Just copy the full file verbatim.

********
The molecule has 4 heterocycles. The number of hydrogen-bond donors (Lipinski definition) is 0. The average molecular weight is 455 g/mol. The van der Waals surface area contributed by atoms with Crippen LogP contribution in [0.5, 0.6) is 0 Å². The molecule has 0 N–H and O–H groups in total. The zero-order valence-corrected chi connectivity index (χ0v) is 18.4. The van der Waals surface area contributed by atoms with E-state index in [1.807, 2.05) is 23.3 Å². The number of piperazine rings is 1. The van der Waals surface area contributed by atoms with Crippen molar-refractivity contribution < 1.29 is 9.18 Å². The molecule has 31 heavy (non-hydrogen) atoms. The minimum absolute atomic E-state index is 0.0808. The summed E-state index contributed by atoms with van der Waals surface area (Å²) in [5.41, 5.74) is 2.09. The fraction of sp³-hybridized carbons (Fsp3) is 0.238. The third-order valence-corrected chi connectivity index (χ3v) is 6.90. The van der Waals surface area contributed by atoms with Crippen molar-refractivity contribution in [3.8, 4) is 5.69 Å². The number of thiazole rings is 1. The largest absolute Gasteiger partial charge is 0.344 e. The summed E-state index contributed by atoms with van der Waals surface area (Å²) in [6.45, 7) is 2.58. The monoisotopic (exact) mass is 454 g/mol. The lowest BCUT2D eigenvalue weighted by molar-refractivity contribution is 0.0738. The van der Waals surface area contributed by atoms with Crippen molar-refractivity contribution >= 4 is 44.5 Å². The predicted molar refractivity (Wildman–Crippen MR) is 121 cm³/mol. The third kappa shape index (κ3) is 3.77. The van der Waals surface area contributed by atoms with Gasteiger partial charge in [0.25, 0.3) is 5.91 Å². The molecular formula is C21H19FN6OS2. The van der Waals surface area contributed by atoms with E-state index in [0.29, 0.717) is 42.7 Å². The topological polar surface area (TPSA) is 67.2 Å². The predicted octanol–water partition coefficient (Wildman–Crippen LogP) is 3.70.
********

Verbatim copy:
The molecule has 4 heterocycles. The number of hydrogen-bond donors (Lipinski definition) is 0. The average molecular weight is 455 g/mol. The van der Waals surface area contributed by atoms with Crippen LogP contribution in [0.5, 0.6) is 0 Å². The molecule has 0 N–H and O–H groups in total. The zero-order valence-corrected chi connectivity index (χ0v) is 18.4. The van der Waals surface area contributed by atoms with E-state index in [1.807, 2.05) is 23.3 Å². The number of piperazine rings is 1. The van der Waals surface area contributed by atoms with Crippen molar-refractivity contribution < 1.29 is 9.18 Å². The molecule has 31 heavy (non-hydrogen) atoms. The minimum absolute atomic E-state index is 0.0808. The summed E-state index contributed by atoms with van der Waals surface area (Å²) in [5.41, 5.74) is 2.09. The fraction of sp³-hybridized carbons (Fsp3) is 0.238. The third-order valence-corrected chi connectivity index (χ3v) is 6.90. The van der Waals surface area contributed by atoms with Crippen molar-refractivity contribution in [3.8, 4) is 5.69 Å². The number of thiazole rings is 1. The largest absolute Gasteiger partial charge is 0.344 e. The summed E-state index contributed by atoms with van der Waals surface area (Å²) in [6.45, 7) is 2.58. The monoisotopic (exact) mass is 454 g/mol. The lowest BCUT2D eigenvalue weighted by molar-refractivity contribution is 0.0738. The van der Waals surface area contributed by atoms with Crippen molar-refractivity contribution >= 4 is 44.5 Å². The predicted molar refractivity (Wildman–Crippen MR) is 121 cm³/mol. The third kappa shape index (κ3) is 3.77. The van der Waals surface area contributed by atoms with Gasteiger partial charge in [0.25, 0.3) is 5.91 Å². The molecular formula is C21H19FN6OS2. The van der Waals surface area contributed by atoms with E-state index in [0.29, 0.717) is 42.7 Å². The topological polar surface area (TPSA) is 67.2 Å². The predicted octanol–water partition coefficient (Wildman–Crippen LogP) is 3.70.